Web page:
John Kyle – Belfast City councillor, well known East Belfast GP and evangelical Christian – addressed a large crowd at Contemporary Christianity last Tuesday evening. The strapline for his thirty minute address was
Where Faith and Loyalism Collide
You can listen to his talk on the Contemporary Christianity website or through the embedded audio player below. John Kyle explained how he joined the Progressive Unionist Party in 2000 “to support David Ervine”, a man who he found to be “refreshingly honest, progressive, thoughtful and self critical”.
He went on to describe the social and economic disadvantage in “working class unionist” communities who view themselves as being “loyalist”, and gave examples of the pessimism and even fatalism that can characterise many loyalist communities. Commenting on the mental health issues in loyalist areas, he explained:
Belfast has the unenviable notoriety of having the highest prescription of anti-depressants of any comparable city in Western Europe.
He turned to the media portrayal of a loyalist: “muscled, perma-tanned, tattooed, gold-necklaced, numerous ringed, male, with a pit bull terrier and a tight t-shirt”.
They say that in Long Kesh while the republican prisoners took university courses, the loyalist prisoners went down to the gym. In actual fact, more loyalist prisoners left Long Kesh with university degrees than republican prisoners did.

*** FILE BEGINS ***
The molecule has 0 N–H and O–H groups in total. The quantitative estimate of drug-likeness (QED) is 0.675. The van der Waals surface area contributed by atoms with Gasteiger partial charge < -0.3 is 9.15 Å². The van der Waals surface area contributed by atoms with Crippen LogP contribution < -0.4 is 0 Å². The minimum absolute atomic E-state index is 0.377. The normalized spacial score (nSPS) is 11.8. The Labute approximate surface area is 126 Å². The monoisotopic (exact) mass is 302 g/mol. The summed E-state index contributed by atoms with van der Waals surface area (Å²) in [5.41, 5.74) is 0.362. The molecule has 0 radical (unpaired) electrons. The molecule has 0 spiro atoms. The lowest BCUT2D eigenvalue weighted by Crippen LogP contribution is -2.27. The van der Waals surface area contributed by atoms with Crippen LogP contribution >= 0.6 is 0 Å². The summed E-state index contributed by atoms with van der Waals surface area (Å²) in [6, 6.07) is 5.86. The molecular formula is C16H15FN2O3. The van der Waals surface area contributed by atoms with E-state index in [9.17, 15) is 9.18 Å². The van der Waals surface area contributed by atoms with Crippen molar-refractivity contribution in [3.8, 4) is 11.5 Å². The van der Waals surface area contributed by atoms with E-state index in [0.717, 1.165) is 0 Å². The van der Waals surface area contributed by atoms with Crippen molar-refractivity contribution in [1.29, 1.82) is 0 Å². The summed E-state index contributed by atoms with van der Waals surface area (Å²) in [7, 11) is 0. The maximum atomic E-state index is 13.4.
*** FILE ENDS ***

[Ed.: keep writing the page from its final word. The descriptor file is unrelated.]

Despite his impression that most loyalists have little church involvement, John Kyle gave some examples of how local churches have positively engaged in loyalist communities and found respect.
Later in his short talk, he looked at some of the main problems experienced by loyalist communities – unemployment, educational failure, health and the persistence of paramilitary organisation (and he listed out some of the reasons they endure).
The spirited Q&A session after John’s talk wasn’t recorded.
Talking to John Kyle afterwards I asked him if he described himself as a loyalist?
I wouldn’t use that terminology. I would view myself as a Christian who is actively involved in politics, I’m in a party that has policies that I want to support and promote and it gives me an opportunity to contribute to the political debate about issues I feel are vitally important to the future of Northern Ireland.
Having not set out to be a politician, and given the bumpy road of the party, why stay with the PUP?
I think there is still a job to be done there. I think that the political project that the PUP is not complete yet. I think the conflict transformation is not yet complete. I think that the problems that face working class communities are still there and are as difficult and as prevalent as ever. And I think there is a job to be done to bring about a greater sense of community well-being and community renewal. I still see the PUP as a viable vehicle to try and achieve that and so I am still happy to work with it. I think it is important to be clear about what behaviour you think is acceptable and what behaviour you think is unacceptable, and not to try to justify things that cannot be justified, or to excuse things that are inexcusable. But having said that I think that the political project that is the PUP still has life in it and I want to work with it until we see further gains.